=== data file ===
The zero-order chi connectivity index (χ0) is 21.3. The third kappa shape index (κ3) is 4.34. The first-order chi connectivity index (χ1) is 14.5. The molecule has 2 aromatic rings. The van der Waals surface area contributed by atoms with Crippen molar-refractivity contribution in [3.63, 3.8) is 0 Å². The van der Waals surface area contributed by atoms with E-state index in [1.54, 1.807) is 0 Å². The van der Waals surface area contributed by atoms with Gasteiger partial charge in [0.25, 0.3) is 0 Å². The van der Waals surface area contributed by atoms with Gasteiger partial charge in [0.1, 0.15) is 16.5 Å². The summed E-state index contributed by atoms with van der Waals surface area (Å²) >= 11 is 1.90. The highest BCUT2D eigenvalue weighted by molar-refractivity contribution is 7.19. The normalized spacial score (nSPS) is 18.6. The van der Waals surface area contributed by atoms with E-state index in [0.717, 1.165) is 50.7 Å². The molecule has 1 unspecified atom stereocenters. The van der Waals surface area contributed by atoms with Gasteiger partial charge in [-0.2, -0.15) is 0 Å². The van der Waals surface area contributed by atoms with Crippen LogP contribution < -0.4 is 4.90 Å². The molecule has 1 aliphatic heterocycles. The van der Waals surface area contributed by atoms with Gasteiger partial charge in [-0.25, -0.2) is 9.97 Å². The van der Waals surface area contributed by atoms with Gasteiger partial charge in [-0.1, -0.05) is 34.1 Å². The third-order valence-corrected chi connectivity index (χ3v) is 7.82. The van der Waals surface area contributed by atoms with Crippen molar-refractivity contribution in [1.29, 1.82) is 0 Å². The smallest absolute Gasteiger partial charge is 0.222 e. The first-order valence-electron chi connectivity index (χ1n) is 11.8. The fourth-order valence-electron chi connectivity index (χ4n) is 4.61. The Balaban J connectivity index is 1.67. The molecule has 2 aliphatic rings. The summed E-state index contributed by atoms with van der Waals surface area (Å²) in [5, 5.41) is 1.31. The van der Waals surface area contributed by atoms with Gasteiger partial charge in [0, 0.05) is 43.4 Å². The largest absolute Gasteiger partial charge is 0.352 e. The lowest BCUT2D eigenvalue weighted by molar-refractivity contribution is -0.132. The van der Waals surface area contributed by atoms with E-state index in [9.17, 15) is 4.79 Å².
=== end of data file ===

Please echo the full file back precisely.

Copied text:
The zero-order chi connectivity index (χ0) is 21.3. The third kappa shape index (κ3) is 4.34. The first-order chi connectivity index (χ1) is 14.5. The molecule has 2 aromatic rings. The van der Waals surface area contributed by atoms with Crippen molar-refractivity contribution in [3.63, 3.8) is 0 Å². The van der Waals surface area contributed by atoms with E-state index in [1.54, 1.807) is 0 Å². The van der Waals surface area contributed by atoms with Gasteiger partial charge in [0.25, 0.3) is 0 Å². The van der Waals surface area contributed by atoms with Gasteiger partial charge in [0.1, 0.15) is 16.5 Å². The summed E-state index contributed by atoms with van der Waals surface area (Å²) >= 11 is 1.90. The highest BCUT2D eigenvalue weighted by molar-refractivity contribution is 7.19. The normalized spacial score (nSPS) is 18.6. The van der Waals surface area contributed by atoms with E-state index in [0.717, 1.165) is 50.7 Å². The molecule has 1 unspecified atom stereocenters. The van der Waals surface area contributed by atoms with Gasteiger partial charge in [-0.2, -0.15) is 0 Å². The van der Waals surface area contributed by atoms with Crippen LogP contribution < -0.4 is 4.90 Å². The molecule has 1 aliphatic heterocycles. The van der Waals surface area contributed by atoms with Gasteiger partial charge in [-0.25, -0.2) is 9.97 Å². The van der Waals surface area contributed by atoms with Gasteiger partial charge in [-0.1, -0.05) is 34.1 Å². The third-order valence-corrected chi connectivity index (χ3v) is 7.82. The van der Waals surface area contributed by atoms with Crippen molar-refractivity contribution in [1.29, 1.82) is 0 Å². The smallest absolute Gasteiger partial charge is 0.222 e. The first-order valence-electron chi connectivity index (χ1n) is 11.8. The fourth-order valence-electron chi connectivity index (χ4n) is 4.61. The Balaban J connectivity index is 1.67. The molecule has 2 aliphatic rings. The summed E-state index contributed by atoms with van der Waals surface area (Å²) in [5, 5.41) is 1.31. The van der Waals surface area contributed by atoms with Gasteiger partial charge in [0, 0.05) is 43.4 Å². The largest absolute Gasteiger partial charge is 0.352 e. The lowest BCUT2D eigenvalue weighted by molar-refractivity contribution is -0.132. The van der Waals surface area contributed by atoms with E-state index in [9.17, 15) is 4.79 Å².